The Bring-A-Trailer Effect – our analysis indicates the hugely successful website (“BaT”) now offers an average of 40 auctions a day, five days a week, with a closing rate of 70%, and an average hammer price of about $30K per vehicle. BaT’s success translates to approximately 7,000 collectible cars sold annually. Given the high fees traditional collector car auctions such as Barrett-Jackson and Mecum continue to charge, many small dealers with already slim margins are making the switch to curated online venues and consequently, that’s one of the reasons why BaT’s mix of cars is currently hovering near 45% for dealer-sourced lots. We recently had the opportunity to attend one of BaT’s free alumni events held across the country (the traditional auctions charge admission to people not even bidding to watch an event). We were shocked at the younger, more diverse demographic at this event versus what you see at traditional collector car auctions like Barrett-Jackson. Not only are the mix of cars different, BaT fans are comfortable with the idea of buying a collector car online and don’t have the time or the extra money needed both for travel and exorbitant rates to attend traditional auctions.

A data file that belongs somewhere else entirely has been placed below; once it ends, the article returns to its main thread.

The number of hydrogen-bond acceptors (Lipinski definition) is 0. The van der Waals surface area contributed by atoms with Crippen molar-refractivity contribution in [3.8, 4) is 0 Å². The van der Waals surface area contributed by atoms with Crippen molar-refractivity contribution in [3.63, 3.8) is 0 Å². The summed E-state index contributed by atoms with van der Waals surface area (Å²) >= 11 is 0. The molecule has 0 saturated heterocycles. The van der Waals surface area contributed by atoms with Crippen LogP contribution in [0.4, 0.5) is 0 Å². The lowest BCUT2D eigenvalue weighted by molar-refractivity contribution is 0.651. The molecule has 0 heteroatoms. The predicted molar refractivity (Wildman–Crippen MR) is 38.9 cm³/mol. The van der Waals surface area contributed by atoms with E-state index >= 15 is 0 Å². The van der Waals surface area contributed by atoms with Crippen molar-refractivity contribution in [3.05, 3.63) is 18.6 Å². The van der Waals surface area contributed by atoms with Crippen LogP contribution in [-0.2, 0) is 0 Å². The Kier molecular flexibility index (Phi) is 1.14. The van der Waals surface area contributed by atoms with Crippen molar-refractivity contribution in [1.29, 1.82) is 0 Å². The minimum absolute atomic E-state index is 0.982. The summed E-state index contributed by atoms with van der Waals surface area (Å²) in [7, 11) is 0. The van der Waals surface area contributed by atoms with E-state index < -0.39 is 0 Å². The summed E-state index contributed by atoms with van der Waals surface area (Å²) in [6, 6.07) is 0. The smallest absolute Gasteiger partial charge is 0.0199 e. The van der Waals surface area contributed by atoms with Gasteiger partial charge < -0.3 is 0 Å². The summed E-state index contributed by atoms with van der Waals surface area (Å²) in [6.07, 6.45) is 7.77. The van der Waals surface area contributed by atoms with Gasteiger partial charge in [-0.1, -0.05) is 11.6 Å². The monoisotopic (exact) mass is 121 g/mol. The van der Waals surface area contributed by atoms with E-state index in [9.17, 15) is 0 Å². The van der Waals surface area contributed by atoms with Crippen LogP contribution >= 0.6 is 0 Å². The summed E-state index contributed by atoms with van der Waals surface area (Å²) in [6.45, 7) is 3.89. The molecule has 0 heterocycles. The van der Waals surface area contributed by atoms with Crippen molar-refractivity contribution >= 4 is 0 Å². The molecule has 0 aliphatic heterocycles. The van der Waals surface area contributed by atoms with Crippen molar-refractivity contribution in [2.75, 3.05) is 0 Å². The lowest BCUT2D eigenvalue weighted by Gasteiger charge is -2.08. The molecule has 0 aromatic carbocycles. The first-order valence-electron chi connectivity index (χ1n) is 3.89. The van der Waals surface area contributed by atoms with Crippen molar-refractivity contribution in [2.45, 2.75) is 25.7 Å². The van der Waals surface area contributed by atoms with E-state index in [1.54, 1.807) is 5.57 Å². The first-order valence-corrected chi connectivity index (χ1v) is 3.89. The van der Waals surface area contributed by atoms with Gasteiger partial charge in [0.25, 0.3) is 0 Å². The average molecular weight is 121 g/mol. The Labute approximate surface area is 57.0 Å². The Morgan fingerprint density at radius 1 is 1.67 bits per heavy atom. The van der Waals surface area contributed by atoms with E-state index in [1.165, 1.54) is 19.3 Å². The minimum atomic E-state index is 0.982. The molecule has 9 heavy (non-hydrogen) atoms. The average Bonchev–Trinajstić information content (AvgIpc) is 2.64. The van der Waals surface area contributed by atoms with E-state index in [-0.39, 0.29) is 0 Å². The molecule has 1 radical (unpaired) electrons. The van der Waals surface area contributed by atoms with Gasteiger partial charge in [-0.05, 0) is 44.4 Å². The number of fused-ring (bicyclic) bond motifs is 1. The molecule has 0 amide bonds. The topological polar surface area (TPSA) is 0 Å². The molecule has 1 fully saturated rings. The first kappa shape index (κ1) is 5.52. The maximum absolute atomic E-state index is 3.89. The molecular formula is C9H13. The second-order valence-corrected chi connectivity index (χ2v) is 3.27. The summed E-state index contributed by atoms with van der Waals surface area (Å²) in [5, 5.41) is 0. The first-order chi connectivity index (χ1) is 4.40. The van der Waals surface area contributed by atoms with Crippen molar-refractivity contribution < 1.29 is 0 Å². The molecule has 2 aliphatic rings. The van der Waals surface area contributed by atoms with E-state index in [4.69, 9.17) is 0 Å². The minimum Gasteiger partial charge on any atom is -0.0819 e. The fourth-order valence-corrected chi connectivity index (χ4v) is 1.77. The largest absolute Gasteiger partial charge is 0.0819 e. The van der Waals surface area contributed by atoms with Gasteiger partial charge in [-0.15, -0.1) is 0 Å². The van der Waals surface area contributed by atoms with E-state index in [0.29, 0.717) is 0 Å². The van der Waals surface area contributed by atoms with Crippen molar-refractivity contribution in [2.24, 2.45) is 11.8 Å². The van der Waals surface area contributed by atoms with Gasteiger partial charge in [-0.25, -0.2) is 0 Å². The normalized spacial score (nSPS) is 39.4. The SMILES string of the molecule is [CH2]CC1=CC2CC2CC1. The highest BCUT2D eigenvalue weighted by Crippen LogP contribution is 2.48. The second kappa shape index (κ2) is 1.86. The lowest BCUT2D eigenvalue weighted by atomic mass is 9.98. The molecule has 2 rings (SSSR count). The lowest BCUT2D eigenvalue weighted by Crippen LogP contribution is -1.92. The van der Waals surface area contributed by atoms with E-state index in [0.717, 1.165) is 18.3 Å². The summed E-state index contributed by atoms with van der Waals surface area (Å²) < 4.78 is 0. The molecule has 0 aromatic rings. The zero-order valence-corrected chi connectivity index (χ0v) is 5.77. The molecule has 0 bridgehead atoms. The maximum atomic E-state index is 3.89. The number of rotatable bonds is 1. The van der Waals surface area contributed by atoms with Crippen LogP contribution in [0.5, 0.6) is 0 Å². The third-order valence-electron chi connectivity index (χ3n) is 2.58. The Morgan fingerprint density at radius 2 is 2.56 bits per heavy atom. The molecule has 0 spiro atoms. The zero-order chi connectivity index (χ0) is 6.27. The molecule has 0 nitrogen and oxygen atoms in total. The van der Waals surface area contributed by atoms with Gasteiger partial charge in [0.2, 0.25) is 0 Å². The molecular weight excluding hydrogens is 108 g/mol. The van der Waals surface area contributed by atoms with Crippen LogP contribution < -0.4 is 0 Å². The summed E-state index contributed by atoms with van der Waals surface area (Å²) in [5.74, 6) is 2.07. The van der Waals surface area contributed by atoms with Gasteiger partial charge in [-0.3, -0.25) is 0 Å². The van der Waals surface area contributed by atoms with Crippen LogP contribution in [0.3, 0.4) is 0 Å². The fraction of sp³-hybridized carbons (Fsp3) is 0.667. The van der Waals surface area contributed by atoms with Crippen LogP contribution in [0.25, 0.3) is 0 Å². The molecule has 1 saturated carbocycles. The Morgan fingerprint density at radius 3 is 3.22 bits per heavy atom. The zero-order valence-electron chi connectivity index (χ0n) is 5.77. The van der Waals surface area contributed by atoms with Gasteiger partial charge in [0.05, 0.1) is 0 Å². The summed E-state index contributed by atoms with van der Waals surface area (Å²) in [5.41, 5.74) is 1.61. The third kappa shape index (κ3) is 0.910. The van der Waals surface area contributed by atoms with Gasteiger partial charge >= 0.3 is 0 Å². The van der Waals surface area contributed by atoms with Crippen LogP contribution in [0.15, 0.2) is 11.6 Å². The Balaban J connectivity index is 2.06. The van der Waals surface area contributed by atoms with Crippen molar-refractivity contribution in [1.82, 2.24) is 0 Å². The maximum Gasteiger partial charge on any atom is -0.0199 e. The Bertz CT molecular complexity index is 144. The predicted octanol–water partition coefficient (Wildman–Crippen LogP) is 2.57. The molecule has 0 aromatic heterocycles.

Millenials and Gen Xer’s Do Not Want Their Time Wasted – These younger groups generally do not have the attention span needed to sit through a traditional collector car auction waiting for the car they’re interested in to cross the block. Conversely, online auctions such as BaT offer the ability to curate a narrowed set of lots to view based on the potential buyer’s interests.